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The Fifties

A bold and original argument that upends the myth of the Fifties as a decade of conformity to celebrate the solitary, brave, and stubborn individuals who pioneered the radical gay rights, feminist, civil rights, and environmental movements. In a fascinating and beautifully written series of character portraits, The Fifties invokes the accidental radicals--people motivated not by politics but by their own most intimate conflicts--who sparked movements for change in their time and our own. The Fifties is a dazzling and provocative work of history that transforms our understanding of a seemingly staid decade and honors the pioneers of gay rights, feminism, civil rights, and environmentalism. 

Going Remote

A leading urban economist's hopeful study of how shifts to remote work can change all of our lives for the better.   As COVID-19 descended upon the country in 2020, millions of American office workers transitioned to working from home to reduce risk of infection and prevent spread of the virus. In the aftermath of this shift, a significant number of workers remain at least partially remote. It is clear that this massive experiment we were forced to run will have long-term consequences, changing the shape of our personal and work lives, as well as the urban landscape around us. How will the rise of telecommuting affect workers' quality of life, the profitability of firms, and the economic geography of our cities and suburbs? Going Remote addresses the uncertainties and possibilities of this moment. 

The Address Book

When most people think about street addresses, if they think of them at all, it is in their capacity to ensure that the postman can deliver mail or a traveler won't get lost. But street addresses were not invented to help you find your way; they were created to find you. In many parts of the world, your address can reveal your race and class. In this wide-ranging and remarkable book,  Filled with fascinating people and histories, The Address Book illuminates the complex and sometimes hidden stories behind street names and their power to name, to hide, to decide who counts, who doesn't--and why.

Documents of the Harlem Renaissance

This book explores the transformative energy and excitement that African Americans expressed in aesthetic and civic currents that percolated during the opening of the 20th century and proved to be a force in the modernization of America. This engaging reference text represents the voices of the era in poetry and prose, in full or excerpted from anecdotes, editorials, essays, manifestos, orations, and reminiscences, with appearances by major figures and often overlooked contributors to the Harlem Renaissance. 

Beaten down, Worked Up

From the longtime New York Times labor correspondent, an in-depth look at working men and women in America, the challenges they face, and how they can be re-empowered In an era when corporate profits have soared while wages have flatlined, millions of Americans are searching for ways to improve their lives, and they're often turning to labor unions and worker action, whether #RedforEd teachers' strikes or the Fight for $15. Wage stagnation, low-wage work, and blighted blue-collar communities have become an all-too-common part of modern-day America, and behind these trends is a little-discussed problem: the decades-long decline in worker power. Steven Greenhouse examines income inequality, declining social mobility, the gender pay gap, and the concentration of political power in the hands of the wealthy. The modern labor landscape is seen through the stories of  G.M. workers to Uber drivers, and the history of young women garment workers in New York in 1909, black sanitation workers in Memphis in 1968, and hotel housekeepers today.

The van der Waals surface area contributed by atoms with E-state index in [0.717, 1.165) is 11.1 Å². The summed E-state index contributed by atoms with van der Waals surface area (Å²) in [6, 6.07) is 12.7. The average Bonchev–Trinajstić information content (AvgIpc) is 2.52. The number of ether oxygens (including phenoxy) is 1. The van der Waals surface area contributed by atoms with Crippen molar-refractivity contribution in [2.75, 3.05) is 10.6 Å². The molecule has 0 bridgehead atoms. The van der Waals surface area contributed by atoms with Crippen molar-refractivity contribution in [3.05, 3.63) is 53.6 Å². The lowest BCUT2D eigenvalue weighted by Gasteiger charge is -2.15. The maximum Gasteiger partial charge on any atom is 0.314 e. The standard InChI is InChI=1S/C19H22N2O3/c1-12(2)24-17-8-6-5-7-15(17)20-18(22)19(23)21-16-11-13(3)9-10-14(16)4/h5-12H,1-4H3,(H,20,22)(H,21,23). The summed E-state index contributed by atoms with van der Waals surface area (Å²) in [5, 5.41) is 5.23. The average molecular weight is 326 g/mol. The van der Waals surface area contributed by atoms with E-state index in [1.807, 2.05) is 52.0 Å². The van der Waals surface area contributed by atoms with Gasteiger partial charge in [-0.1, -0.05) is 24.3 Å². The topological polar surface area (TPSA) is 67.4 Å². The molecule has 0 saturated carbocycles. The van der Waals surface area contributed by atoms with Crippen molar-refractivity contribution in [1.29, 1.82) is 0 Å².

The Trayvon Generation

From a Pulitzer Prize finalist and New York Times bestselling author and poet comes a galvanizing meditation on the power of art and culture to illuminate America's unresolved problem with race. In the midst of civil unrest in the summer of 2020 and following the murders of George Floyd, Breonna Taylor, and Ahmaud Arbery, Elizabeth Alexander turned a mother's eye to her sons' and students' generation and wrote a celebrated and moving reflection on the challenges facing young Black America. Originally published in the New Yorker, the essay incisively and lovingly observed the experiences, attitudes, and cultural expressions of what she referred to as the Trayvon Generation.  Alexander looks both to our past and our future with profound insight, brilliant analysis, and mighty heart, interweaving her voice with groundbreaking works of art by some of our most extraordinary artists. 

How to Be an Antiracist

The most courageous book to date on the problem of race in the Western mind."--The New York Times

Antiracism is a transformative concept that reorients and reenergizes the conversation about racism--and, even more fundamentally, points us toward liberating new ways of thinking about ourselves and each other. In How to Be an Antiracist, Kendi takes readers through a widening circle of antiracist ideas--from the most basic concepts to visionary possibilites--that will help readers see all forms of racism clearly, understand their posionous consequences, and work to oppose them in our systems and in ourselves. Kendi weaves an electrifying combination of ethics, history, law, and science with his own personal story of awakening to antiracism.